Just a note: I listened to the audiobook of this, narrated by Kate Rudd, and I really enjoyed it.

I would recommend this book to EVERYONE (mature readers only!), and it’s totally in my Top Ten Favorites.

Odyssey Award (2013)
Goodreads Choice Award for Best Young Adult Fiction (2012)
ALA Teens’ Top Ten Nominee (2012)
The Inky Awards for Silver Inky (2012)
Abraham Lincoln Award Nominee (2014)

Author’s Website


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Beauty Queens by Libba Bray

Image from Goodreads.com

Image from Goodreads.com

Bray, L. (2011). Beauty queens. New York: Scholastic Press. ISBN: 9780439895972

Annotation: When a plane full of teenaged beauty queens crashes on a deserted island, the surviving fifteen girls have to band together to survive life on the island and a plot to make sure they never get home again.

Reaction: Man, I love the way Bray tackles so many tough subjects in this book. One could probably argue that she’s taking on too many issues: gender roles, sexual orientation, race, the corporationization of the US, the entertainment industry that caters to the lowest common denominator, plus all the usual “figuring out who you are” YA novel stuff, but I think she handles it really well. I especially love the commentary on the societal expectations for women, and while it may not be subtle, it is powerful and gets to the heart of so many ridiculous expectations that people have for girls: be quiet, pretty and do what you’re told. Don’t make waves, don’t cause trouble, don’t ask too many questions, don’t be a “wild girl.” If you don’t fit in a predetermined mold, hide your true self until you do.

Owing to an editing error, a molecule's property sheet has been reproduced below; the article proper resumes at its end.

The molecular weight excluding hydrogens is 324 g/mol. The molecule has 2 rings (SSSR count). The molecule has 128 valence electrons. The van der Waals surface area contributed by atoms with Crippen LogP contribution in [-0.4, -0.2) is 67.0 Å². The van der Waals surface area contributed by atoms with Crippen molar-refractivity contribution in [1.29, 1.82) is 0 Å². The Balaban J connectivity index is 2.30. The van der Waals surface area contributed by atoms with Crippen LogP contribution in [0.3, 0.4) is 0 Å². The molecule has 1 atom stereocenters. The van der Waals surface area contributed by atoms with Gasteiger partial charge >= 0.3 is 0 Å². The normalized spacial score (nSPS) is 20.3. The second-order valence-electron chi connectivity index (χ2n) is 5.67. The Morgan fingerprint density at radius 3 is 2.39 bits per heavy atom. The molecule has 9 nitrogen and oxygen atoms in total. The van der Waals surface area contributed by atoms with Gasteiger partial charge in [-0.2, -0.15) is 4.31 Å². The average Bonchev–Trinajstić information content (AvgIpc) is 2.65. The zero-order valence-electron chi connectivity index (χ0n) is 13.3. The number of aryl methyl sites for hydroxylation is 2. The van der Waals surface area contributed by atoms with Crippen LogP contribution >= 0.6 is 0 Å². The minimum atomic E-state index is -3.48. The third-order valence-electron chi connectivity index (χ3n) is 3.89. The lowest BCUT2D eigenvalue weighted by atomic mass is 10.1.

Gosh, I love the way she takes a fairly stereotypical group of beauty queens, exposes their secret selves and gives them the strength to be the women they are. She has built a great ensemble cast of fully realized characters each with her own voice and personality.

I listened to the audiobook, narrated by the author, and it was just so wonderful. She gave each girl a unique literal voice, and her inflection really added an extra boost of humor to the book. I love the way she portrayed each different girl, and I really think Bray’s narration made this book even more enjoyable than if I had just been reading it. Hers is the type of dialogue that works best when spoken aloud, though I’m sure reading the book is also a great experience. I just highly recommend the audiobook.

This book is totally on my Top Ten Favorites, and is, I think, one of the best books I read in 2012. Smart, funny, great characters, great dialogue, fast paced plot, utterly delightful.

A 2011 Los Angeles Times Book Prize Finalist in Young Adult Literature

2012 Audie Award Winner for Best Narration by the Author

2012 Audie Award Nomination for Best Teen Audiobook

Author’s Website